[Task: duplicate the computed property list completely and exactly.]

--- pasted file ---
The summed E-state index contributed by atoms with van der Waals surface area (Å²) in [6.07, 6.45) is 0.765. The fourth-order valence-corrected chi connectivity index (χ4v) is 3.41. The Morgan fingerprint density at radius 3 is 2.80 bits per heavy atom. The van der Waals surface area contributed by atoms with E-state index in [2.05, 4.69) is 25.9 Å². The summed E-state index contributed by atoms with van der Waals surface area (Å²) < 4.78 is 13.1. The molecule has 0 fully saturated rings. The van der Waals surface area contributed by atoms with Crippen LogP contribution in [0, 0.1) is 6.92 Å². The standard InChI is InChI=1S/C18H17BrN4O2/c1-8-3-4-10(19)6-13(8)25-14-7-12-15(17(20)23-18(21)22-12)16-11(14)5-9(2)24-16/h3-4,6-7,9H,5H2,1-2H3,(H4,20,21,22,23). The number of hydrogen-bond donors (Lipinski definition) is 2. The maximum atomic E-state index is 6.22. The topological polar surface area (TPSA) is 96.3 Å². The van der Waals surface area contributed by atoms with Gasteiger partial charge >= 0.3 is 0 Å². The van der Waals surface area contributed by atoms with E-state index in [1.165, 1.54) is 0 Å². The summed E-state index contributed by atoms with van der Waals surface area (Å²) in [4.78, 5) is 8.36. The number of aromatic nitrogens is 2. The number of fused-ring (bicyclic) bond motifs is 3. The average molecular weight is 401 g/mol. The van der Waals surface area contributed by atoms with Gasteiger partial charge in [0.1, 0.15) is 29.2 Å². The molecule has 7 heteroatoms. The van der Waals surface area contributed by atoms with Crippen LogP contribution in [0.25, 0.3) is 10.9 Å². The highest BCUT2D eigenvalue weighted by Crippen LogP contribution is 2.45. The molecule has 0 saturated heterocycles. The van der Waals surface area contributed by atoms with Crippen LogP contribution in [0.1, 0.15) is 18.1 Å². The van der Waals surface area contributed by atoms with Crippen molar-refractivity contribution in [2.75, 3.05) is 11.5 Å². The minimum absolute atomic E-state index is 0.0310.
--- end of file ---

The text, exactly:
The summed E-state index contributed by atoms with van der Waals surface area (Å²) in [6.07, 6.45) is 0.765. The fourth-order valence-corrected chi connectivity index (χ4v) is 3.41. The Morgan fingerprint density at radius 3 is 2.80 bits per heavy atom. The van der Waals surface area contributed by atoms with E-state index in [2.05, 4.69) is 25.9 Å². The summed E-state index contributed by atoms with van der Waals surface area (Å²) < 4.78 is 13.1. The molecule has 0 fully saturated rings. The van der Waals surface area contributed by atoms with Crippen LogP contribution in [0, 0.1) is 6.92 Å². The standard InChI is InChI=1S/C18H17BrN4O2/c1-8-3-4-10(19)6-13(8)25-14-7-12-15(17(20)23-18(21)22-12)16-11(14)5-9(2)24-16/h3-4,6-7,9H,5H2,1-2H3,(H4,20,21,22,23). The number of hydrogen-bond donors (Lipinski definition) is 2. The maximum atomic E-state index is 6.22. The topological polar surface area (TPSA) is 96.3 Å². The van der Waals surface area contributed by atoms with Gasteiger partial charge >= 0.3 is 0 Å². The van der Waals surface area contributed by atoms with E-state index in [1.165, 1.54) is 0 Å². The summed E-state index contributed by atoms with van der Waals surface area (Å²) in [4.78, 5) is 8.36. The number of aromatic nitrogens is 2. The number of fused-ring (bicyclic) bond motifs is 3. The average molecular weight is 401 g/mol. The van der Waals surface area contributed by atoms with Gasteiger partial charge in [0.1, 0.15) is 29.2 Å². The molecule has 7 heteroatoms. The van der Waals surface area contributed by atoms with Crippen LogP contribution in [0.25, 0.3) is 10.9 Å². The highest BCUT2D eigenvalue weighted by Crippen LogP contribution is 2.45. The molecule has 0 saturated heterocycles. The van der Waals surface area contributed by atoms with Crippen LogP contribution in [0.1, 0.15) is 18.1 Å². The van der Waals surface area contributed by atoms with Crippen molar-refractivity contribution in [2.75, 3.05) is 11.5 Å². The minimum absolute atomic E-state index is 0.0310.